But "routine" will not exist if a city is struck by an earthquake, a radiological ("dirty") bomb, or a chemical or biological weapon. The paramedic of the future will carry or wear a suite of sensors to detect victims, reveal which of them needs the most urgent care, and warn him if he can't reach them safely. Together with stationary sensors, these mobile sensors will feed an intelligent triage system that grows smarter with experience.

    In the paramedic's "medical bag," you'll find artificial red blood cells, perhaps artificial blood itself. When disaster strikes, the paramedic will be aided by 3D tracking, a lightweight protective suit, and a long-lasting oxygen supply that's trim and lightweight. Victims won't weigh down our paramedic: He'll get a boost from a robotic cot, a stair-chair, or perhaps an "Iron Man lite" exoskeleton.

  • Lighter gear, sensors that warn when to clear out, and smoke-penetrating goggles ranked high on the wish list of responders envisioning the firefighter of the future.

    Like tomorrow's paramedic, the future firefighter may rely on robots to do heavy lifting or scope out a hostile environment. But mostly, he'll rely on headgear that streams "situational awareness" from a symphony of sensors. Warnings, maps, and other vital data will be beamed to a firefighter's eyes and ears, keeping hands free as they guide him into a fire and back out before the ceiling caves, his oxygen empties, or his body succumbs to heat.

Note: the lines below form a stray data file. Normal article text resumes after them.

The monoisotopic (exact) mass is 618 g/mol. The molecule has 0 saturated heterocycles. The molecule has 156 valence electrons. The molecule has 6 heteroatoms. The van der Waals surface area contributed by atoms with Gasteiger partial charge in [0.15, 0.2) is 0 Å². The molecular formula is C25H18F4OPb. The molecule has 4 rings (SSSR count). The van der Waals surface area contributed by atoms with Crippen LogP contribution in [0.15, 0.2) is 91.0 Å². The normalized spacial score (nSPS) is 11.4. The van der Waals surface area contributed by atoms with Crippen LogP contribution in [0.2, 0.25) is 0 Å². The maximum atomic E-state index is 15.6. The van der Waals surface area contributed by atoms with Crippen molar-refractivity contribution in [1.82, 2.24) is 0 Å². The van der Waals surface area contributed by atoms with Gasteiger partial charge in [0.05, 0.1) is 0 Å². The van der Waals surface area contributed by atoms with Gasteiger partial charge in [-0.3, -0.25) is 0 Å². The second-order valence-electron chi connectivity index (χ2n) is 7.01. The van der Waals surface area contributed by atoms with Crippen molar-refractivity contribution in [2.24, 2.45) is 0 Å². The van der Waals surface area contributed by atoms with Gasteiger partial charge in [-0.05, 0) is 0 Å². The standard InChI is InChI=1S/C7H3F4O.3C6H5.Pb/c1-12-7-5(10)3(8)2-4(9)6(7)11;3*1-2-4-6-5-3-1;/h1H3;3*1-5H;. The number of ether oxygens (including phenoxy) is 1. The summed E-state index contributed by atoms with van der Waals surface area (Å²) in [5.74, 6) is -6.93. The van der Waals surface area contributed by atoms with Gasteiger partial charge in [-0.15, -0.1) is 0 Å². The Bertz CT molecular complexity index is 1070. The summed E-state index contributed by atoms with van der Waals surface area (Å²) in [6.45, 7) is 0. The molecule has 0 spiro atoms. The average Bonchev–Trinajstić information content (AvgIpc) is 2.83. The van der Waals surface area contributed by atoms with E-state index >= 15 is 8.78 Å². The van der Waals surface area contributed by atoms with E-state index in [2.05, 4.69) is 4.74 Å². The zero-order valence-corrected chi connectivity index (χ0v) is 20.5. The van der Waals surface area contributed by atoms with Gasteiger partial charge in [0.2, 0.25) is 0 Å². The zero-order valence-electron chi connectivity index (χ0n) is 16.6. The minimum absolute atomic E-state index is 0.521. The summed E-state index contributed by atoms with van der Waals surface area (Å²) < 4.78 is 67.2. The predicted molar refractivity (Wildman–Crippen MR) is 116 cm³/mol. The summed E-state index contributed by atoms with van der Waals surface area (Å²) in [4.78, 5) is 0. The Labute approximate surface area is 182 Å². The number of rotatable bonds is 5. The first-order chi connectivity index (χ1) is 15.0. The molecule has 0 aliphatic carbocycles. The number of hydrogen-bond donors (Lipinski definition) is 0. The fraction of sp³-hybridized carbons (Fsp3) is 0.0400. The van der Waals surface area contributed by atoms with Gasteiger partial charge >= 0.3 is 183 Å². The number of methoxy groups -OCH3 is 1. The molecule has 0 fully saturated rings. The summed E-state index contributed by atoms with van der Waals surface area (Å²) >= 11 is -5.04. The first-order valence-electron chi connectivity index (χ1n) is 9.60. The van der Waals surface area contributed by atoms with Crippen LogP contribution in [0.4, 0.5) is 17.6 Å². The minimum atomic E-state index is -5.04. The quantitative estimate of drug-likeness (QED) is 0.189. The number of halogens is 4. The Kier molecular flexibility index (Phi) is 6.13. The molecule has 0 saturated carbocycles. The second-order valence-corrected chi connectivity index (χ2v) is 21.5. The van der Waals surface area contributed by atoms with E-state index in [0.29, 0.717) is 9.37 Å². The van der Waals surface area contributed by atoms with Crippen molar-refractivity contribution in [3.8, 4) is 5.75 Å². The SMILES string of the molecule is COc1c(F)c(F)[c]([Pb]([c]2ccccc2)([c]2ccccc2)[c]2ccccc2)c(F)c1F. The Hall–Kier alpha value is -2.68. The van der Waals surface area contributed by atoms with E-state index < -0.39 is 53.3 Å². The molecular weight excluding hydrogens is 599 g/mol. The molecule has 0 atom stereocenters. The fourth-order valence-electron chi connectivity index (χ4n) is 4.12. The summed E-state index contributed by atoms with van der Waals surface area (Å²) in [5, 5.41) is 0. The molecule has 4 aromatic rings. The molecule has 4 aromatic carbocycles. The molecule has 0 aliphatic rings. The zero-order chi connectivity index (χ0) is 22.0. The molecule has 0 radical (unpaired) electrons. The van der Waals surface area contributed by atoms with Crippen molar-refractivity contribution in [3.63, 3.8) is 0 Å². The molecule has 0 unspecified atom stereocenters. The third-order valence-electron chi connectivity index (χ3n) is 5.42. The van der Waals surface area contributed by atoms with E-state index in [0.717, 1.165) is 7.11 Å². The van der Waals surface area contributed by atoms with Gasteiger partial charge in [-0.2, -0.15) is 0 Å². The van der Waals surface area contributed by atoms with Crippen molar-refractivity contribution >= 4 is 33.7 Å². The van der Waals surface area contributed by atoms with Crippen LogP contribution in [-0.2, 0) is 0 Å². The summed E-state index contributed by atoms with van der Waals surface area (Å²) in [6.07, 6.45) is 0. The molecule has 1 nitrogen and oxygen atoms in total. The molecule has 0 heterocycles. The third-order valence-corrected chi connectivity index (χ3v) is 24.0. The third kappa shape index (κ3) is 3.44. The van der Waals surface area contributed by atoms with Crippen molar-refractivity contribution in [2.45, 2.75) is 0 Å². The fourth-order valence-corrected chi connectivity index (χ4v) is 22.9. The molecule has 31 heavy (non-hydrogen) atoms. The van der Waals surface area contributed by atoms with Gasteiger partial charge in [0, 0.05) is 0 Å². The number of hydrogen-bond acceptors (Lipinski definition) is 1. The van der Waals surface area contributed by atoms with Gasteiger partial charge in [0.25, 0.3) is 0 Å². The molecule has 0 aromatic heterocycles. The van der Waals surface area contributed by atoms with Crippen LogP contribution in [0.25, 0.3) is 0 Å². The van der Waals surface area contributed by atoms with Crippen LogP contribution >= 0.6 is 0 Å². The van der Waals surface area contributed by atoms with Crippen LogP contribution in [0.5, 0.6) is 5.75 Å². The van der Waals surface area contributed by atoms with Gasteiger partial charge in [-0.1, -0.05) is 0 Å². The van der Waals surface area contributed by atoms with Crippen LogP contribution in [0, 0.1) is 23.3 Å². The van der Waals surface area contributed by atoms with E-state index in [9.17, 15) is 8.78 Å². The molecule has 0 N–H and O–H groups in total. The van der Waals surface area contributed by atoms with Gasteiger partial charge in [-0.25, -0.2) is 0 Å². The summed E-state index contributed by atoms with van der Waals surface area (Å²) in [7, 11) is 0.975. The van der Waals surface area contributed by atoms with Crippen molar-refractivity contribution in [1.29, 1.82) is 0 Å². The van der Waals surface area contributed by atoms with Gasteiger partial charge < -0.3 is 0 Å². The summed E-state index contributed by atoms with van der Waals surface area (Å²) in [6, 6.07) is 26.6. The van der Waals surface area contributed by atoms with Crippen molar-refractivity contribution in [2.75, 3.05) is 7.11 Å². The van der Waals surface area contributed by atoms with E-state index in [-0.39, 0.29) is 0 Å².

• Software will help the emergency manager (EM) of the future make urgent decisions, undistracted by logistics. When a hurricane in Florida creates hundreds of calls for portable generators, fresh water, and food, an expert system will sort them out, sending supplies—public and private—where they'll do the most good. And after an earthquake, smart sensors will "phone in" injuries and damage; the results will be color-coded onto high-resolution maps.
The EM, the cop, the fireman, and the medic share a need for game-changers such as multithreat protective suits that are comfortable, light, and slim; intelligent avatars that understand the spoken word; universal translators to let them converse with nervous immigrants; and new learning tools to help them master the new technologies. And responders will need smarter ways to work, team, enlist savvy citizens, and do their jobs if technology fails.

If you think S&T's researchers reached these conclusions by taking notes and tallying votes, think again. Since focus groups are small, findings can be unreliable. To firm up their findings, the HSSAI researchers turned to a survey technique called the Q Methodology—an intensive exercise that revealed, in nuanced detail, how respondents felt about their various needs. Each responder studied a long list of needs, ranking each need's priority from +3 to -3. Then, the researchers used factor analysis—a technique for describing how dramatically correlations vary—to reveal clusters of like priorities farther down the responders' wish lists.